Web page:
What impact does a video's length have on its chances for success? How long does a video have to be to go viral? Let me put it another way: what's the shortest possible video length for a viral hit? Thirty seconds? Fifteen? How about three?
Ladies and gentlemen, I present to you, one of the shortest successful viral videos I've ever seen – 3 seconds - Go! Bwaaah!
Now, there are a few points I want to make regarding video length:
1. There isn't any direct correlation between length-of-video and viral success.
On one end of the spectrum, you have this three-second clip of a girl falling on her face. It's short, but it has enough time to make its impact. On the other end of the spectrum, you find something like RedLetterMedia's Star Wars prequel reviews. Like the Attack of the Clones review, which runs the length of over 90 minutes (there are nine parts, each around ten minutes long). Here's the first one, in case you're not familiar with the series:
Over a million people watched that video. Each of the other nine parts has roughly half a million views as well, and Part 1 of his Phantom Menace review has nearly 3 million views. So clearly… extreme length is not a problem either.
2. The quality of your content is far more important than the length of your video.
Length is largely unimportant so long as the content is engaging. As a general rule, the longer the video, the less likely viewers will stay with it. Similarly, if your video is too short, you might not have time to make your point.
3. Brands probably need videos that are longer than 3 seconds.
There's just not much time for a quality message when it's that short. Can a 3-second video go viral? Absolutely. Can it sell products? Maybe not so much. Though, in fairness, it's not like brands haven't tried. Remember those 1-second Super Bowl commercials from Miller High Life?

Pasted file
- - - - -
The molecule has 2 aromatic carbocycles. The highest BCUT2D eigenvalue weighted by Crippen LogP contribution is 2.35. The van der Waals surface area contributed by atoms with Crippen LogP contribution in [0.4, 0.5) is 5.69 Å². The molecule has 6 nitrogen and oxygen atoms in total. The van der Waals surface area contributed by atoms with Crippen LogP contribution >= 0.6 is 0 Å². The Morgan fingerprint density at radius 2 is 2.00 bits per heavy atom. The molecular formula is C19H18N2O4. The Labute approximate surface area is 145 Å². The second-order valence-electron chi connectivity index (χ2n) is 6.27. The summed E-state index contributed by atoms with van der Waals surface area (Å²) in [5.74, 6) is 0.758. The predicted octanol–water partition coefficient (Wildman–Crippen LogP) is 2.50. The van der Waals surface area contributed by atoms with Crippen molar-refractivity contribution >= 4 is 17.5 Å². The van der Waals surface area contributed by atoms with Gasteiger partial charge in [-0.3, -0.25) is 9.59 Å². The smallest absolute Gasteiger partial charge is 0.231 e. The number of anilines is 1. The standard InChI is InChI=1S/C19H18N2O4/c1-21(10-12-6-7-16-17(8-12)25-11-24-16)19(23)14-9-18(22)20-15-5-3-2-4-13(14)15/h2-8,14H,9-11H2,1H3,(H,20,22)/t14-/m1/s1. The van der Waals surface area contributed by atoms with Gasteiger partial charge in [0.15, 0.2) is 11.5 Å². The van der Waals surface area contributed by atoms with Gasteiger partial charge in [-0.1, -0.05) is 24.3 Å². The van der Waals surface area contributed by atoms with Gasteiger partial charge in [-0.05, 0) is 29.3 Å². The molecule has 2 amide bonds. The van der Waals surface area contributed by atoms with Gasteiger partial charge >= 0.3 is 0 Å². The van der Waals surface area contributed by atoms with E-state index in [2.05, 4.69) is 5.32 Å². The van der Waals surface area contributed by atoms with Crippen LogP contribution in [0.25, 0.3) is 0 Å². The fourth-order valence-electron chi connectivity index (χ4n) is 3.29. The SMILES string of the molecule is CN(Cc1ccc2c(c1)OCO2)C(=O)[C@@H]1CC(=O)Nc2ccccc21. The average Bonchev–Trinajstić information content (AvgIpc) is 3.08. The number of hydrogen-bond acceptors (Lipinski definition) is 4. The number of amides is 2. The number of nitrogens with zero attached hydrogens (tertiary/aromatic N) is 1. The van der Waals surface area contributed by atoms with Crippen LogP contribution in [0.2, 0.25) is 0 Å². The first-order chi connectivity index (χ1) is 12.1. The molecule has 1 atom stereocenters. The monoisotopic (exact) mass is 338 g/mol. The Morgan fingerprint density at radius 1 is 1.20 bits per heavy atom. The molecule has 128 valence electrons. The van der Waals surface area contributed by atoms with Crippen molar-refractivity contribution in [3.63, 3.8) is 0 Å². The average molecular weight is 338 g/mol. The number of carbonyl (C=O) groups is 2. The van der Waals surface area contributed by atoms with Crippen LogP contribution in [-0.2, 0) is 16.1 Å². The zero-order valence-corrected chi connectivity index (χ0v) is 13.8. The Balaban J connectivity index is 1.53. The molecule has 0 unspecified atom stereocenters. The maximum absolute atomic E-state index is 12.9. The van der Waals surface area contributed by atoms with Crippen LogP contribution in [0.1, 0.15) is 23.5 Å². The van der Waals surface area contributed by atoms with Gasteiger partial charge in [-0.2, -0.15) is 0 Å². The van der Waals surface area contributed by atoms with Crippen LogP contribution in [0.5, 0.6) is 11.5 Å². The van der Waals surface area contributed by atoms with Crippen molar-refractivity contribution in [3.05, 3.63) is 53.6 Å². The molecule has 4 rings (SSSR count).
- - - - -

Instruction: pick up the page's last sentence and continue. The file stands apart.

4. "Short" is trendy.
Possibly thanks to Twitter and its 140-character limit, there are a lot of content producers looking to capitalize on the short-attention-span of the American public. Lately I've been really enjoying the work over at 5 Second Films. They do exactly what you think they do: they make five second films… a new one every day. And most of them are pretty humorous. And it's not that they're flourishing despite having short videos–instead, it's the short length that actually creates their opportunities for humor… it's inspiration for them, not a limitation.
Similarly, I enjoyed the recent Short Songs video from YouTube user "killcure." Again, he's taking an extremely short time constriction and making it the catalyst for his jokes… it's driving the humor. (The first song, entitled "What Would Elvis Do," has only one lyric: "Drugs!")
Check it out:
Right now, short is popular. It's en vogue. It's a way to stand out from the rest of the web's content. Even offline–such as the "15 Second Film Festival" (or one of the many similar concepts out there). But while it may be a great way to find the spotlight–and even go viral–it's going to make it a lot tougher for you to get your message out. Of course, if the message is less important to you than the total viewership–or if you have no message at all–then going short, to the extreme, might be just the strategy you need. Because as long as people enjoy it, they will share it, and length has almost no bearing whatsoever.
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